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Talking to other caterers and learning from them – whether within teams or among different ones – has undoubted benefits

12th Jun 2019 - 16:20
That's the view of Mark Davies, managing director at ISS UK Food Service, who spoke to David Foad.

David Foad: Do you think sharing industry knowledge across foodservice is of value?

Mark Davies: It’s an interesting question and certainly the short answer is yes. We all want each of our businesses to thrive and it’s helpful if, collectively, our industry has a good reputation in the eyes of our customers – the Government. Despite there being the important aspect of competition, we share the same customer group, so it has value that we share best practice. There is a commonality of issues and we can work together as an industry and if we can speak with one voice it provides greater weight to our message.

DF: Do you feel that the public sector is very good at this?

MD: We can always be better. We obviously have a customer group that is fairly ‘siloed’ in itself and there are lots of different organisations working together with lots of government departments. I think it would be better if we were good at sharing within and across the different sectors. I am encouraged when I see the different interest groups like PS100, School Food Matters, LACA, NACC and HCA all working toward common aims.

One of the best examples of collaboration is the School Food Plan – it’s a wonderful case study of how multiple caterers, NGOs [non-governmental organisations], lobbyists, research groups and charities all came together and collaborated, despite possibly have slightly different views. The output they generated was very strong and Government listened. As a result they achieved a number of the outcomes they were looking for. There was an energy and purpose behind it and some very useful working relationships were formed. It helps, of course, to have a particular objective that everyone can get behind. In this case it was improving children’s futures.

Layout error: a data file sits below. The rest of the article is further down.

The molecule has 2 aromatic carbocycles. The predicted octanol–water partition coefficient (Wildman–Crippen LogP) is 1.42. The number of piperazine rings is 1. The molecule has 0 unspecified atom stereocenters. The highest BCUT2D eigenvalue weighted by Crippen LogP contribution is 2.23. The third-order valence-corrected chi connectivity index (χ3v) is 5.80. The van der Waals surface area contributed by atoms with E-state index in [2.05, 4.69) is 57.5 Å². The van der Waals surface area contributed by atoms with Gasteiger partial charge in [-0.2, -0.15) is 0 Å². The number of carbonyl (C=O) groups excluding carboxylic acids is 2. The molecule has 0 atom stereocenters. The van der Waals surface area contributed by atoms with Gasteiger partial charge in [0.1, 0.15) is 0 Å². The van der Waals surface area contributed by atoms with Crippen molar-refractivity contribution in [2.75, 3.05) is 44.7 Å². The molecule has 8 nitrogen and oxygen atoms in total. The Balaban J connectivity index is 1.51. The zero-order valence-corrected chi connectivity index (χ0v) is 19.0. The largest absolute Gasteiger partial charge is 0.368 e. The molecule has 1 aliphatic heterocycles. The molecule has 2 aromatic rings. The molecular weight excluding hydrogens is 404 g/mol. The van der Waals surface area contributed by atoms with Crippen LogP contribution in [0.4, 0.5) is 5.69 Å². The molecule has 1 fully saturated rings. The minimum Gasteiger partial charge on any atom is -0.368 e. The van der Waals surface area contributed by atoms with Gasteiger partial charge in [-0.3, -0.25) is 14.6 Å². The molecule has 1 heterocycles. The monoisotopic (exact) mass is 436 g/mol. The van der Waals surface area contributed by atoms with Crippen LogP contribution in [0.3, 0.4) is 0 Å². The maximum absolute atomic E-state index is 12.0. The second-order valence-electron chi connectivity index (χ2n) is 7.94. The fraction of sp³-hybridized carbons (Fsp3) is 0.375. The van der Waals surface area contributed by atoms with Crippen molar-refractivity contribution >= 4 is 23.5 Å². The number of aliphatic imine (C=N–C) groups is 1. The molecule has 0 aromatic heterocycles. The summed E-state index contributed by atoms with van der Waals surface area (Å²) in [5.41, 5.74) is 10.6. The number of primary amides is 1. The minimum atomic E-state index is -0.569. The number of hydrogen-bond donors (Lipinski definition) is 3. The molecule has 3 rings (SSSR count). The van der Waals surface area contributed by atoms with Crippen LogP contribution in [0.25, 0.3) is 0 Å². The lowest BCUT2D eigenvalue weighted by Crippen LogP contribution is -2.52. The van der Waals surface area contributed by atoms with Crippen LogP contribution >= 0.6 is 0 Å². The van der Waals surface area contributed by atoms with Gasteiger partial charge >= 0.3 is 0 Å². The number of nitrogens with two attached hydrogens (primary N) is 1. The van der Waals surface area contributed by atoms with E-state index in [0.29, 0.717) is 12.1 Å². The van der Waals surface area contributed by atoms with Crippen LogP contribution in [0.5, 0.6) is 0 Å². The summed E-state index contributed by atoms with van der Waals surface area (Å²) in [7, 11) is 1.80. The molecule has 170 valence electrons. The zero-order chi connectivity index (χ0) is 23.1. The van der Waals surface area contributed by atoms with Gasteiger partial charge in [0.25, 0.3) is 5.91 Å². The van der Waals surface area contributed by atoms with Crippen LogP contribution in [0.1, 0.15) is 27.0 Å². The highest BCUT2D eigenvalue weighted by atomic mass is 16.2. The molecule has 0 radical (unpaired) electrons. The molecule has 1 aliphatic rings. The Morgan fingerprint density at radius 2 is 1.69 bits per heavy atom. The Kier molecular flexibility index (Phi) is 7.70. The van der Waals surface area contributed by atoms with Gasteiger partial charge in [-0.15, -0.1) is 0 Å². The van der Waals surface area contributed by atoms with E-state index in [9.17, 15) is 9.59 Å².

DF: What works best if you want to encourage such working together?

MD: It’s a mixture of things – social media, informal networking and more formal presentations. Think tanks are a good starting point with topical subjects that are relevant for most. You want thought leaders involved and your events should work for business leaders e.g. breakfast meetings that are slightly less formal. You want to foster networks. After that you can start to make things slightly bigger, but the key is to focus on particular topic areas and that there are leaders involved who are empowered to take action when needed, behind a compelling and common purpose.

DF: Do you encourage this idea of cross-fertilisation in ISS?

MD: It’s an important strategic focus for us at the moment and a major driving force behind the creation of ISS Food Services. We have developed a matrix structure to enable that cross-fertilisation of ideas and functions to happen. We have also established an Excellence Board on which all the subject matter experts are represented and the board hears about best practice and talks about concepts and systems. We try to see if best practice can travel between sectors - schools learning from B&I teams, for example, or taking public sector IT and systems into the workplace. We have an internal social media network Yammer [Microsoft’s business-focused social media tool] which provides a safe, private platform. It’s like an informal Twitter or Instagram to show what happens in the various sectors of the company. It fosters networks all over the business – across different sectors and across subject matter – so we have foodies and techies talking to each other, often across international borders.